• If the value of the car is higher than predicted at the end of your lease agreement, you may gain value by buying out the lease.
    • If the car is worth less than anticipated, you are still responsible to pay the balloon payment dictated at the signing of the lease.
    • If you are concerned that you may end up having to pay more than the car is worth in the end, an open ended lease may not be right for you.
  3. Take what you'll use the car for into account. There are different leasing options available to you based on what you intend to use the car for and how long you hope to keep it. Open ended leasing is often used for businesses as opposed to consumers because of the balloon payment required at the end, but may offer advantages to you based on your situation.[4]
    • Think about how much mileage you intend to put on your car. Closed ended leases will give you mileage limits, with financial penalties for exceeding them. Open ended leases have no mileage limits.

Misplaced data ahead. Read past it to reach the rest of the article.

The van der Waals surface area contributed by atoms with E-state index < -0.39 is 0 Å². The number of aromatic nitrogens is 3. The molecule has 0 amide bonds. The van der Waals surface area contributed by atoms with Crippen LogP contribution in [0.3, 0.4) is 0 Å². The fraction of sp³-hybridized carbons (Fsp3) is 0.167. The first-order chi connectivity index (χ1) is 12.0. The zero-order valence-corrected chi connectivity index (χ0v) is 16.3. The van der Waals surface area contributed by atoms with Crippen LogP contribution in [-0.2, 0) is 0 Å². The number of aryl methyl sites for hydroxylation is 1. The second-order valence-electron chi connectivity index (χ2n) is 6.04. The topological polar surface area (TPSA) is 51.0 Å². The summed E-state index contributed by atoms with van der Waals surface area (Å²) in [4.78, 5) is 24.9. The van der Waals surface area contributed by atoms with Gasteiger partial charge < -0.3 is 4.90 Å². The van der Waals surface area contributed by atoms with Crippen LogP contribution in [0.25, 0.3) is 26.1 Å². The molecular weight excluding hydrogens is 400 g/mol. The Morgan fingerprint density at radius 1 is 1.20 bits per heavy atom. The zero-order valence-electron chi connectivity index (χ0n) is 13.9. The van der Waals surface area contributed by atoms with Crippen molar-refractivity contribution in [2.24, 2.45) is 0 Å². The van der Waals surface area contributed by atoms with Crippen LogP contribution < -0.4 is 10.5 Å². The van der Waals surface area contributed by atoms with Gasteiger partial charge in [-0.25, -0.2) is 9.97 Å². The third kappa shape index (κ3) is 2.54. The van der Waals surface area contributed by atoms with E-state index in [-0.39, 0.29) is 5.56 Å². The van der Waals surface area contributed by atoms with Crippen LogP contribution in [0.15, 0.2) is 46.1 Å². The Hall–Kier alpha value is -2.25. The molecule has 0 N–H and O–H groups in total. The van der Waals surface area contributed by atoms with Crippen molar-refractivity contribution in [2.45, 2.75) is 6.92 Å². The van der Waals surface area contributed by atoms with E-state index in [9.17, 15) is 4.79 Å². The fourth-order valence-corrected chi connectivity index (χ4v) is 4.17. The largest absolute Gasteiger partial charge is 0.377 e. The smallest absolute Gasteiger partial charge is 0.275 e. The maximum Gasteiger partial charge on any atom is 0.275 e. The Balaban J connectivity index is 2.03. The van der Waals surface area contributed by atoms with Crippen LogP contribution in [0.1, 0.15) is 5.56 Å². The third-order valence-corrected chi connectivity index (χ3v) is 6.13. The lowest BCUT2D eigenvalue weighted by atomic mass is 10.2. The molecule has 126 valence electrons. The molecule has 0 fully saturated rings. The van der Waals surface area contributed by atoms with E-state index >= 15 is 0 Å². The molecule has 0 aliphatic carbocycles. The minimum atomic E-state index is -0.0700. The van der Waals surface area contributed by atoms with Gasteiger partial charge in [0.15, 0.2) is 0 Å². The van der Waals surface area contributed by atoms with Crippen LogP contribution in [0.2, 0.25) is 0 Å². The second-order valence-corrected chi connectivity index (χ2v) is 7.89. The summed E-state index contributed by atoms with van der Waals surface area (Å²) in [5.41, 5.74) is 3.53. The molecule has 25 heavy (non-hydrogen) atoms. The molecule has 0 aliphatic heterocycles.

• Consider whether or not you hope to keep the car you lease. If you do not, a closed ended lease would make more sense for you.

Choosing a Vehicle

  1. Start looking for the right vehicle. You cannot usually lease used cars, so you will need to choose a new vehicle that you are interested in leasing and ultimately owning. Consider what you will be using your vehicle for and use that to help narrow down your choices.[5]
    • If you are going to be transporting people or goods, consider the storage available in cars, SUVs or trucks. Depending on what you will be carrying, you may need to choose one over the others.